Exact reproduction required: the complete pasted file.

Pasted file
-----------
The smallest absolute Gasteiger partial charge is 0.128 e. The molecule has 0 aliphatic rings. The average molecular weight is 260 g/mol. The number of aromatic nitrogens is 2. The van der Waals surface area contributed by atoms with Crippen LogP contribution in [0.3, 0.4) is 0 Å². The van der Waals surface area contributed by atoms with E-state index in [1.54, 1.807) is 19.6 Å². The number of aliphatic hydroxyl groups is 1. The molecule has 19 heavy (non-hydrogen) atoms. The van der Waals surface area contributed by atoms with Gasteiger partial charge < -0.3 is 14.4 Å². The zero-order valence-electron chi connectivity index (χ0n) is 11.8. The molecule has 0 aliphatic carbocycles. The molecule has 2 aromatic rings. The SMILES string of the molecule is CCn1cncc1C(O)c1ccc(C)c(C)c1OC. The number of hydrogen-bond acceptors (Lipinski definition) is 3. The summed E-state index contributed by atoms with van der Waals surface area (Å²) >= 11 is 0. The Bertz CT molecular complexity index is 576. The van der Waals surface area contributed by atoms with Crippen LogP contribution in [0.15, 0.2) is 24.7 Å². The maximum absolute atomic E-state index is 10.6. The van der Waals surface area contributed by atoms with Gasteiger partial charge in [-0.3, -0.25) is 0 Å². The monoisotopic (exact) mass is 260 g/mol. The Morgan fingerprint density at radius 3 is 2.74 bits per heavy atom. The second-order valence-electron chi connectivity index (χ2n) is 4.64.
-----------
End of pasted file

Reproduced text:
The smallest absolute Gasteiger partial charge is 0.128 e. The molecule has 0 aliphatic rings. The average molecular weight is 260 g/mol. The number of aromatic nitrogens is 2. The van der Waals surface area contributed by atoms with Crippen LogP contribution in [0.3, 0.4) is 0 Å². The van der Waals surface area contributed by atoms with E-state index in [1.54, 1.807) is 19.6 Å². The number of aliphatic hydroxyl groups is 1. The molecule has 19 heavy (non-hydrogen) atoms. The van der Waals surface area contributed by atoms with Gasteiger partial charge < -0.3 is 14.4 Å². The zero-order valence-electron chi connectivity index (χ0n) is 11.8. The molecule has 0 aliphatic carbocycles. The molecule has 2 aromatic rings. The SMILES string of the molecule is CCn1cncc1C(O)c1ccc(C)c(C)c1OC. The number of hydrogen-bond acceptors (Lipinski definition) is 3. The summed E-state index contributed by atoms with van der Waals surface area (Å²) >= 11 is 0. The Bertz CT molecular complexity index is 576. The van der Waals surface area contributed by atoms with Crippen LogP contribution in [0.15, 0.2) is 24.7 Å². The maximum absolute atomic E-state index is 10.6. The van der Waals surface area contributed by atoms with Gasteiger partial charge in [-0.3, -0.25) is 0 Å². The monoisotopic (exact) mass is 260 g/mol. The Morgan fingerprint density at radius 3 is 2.74 bits per heavy atom. The second-order valence-electron chi connectivity index (χ2n) is 4.64.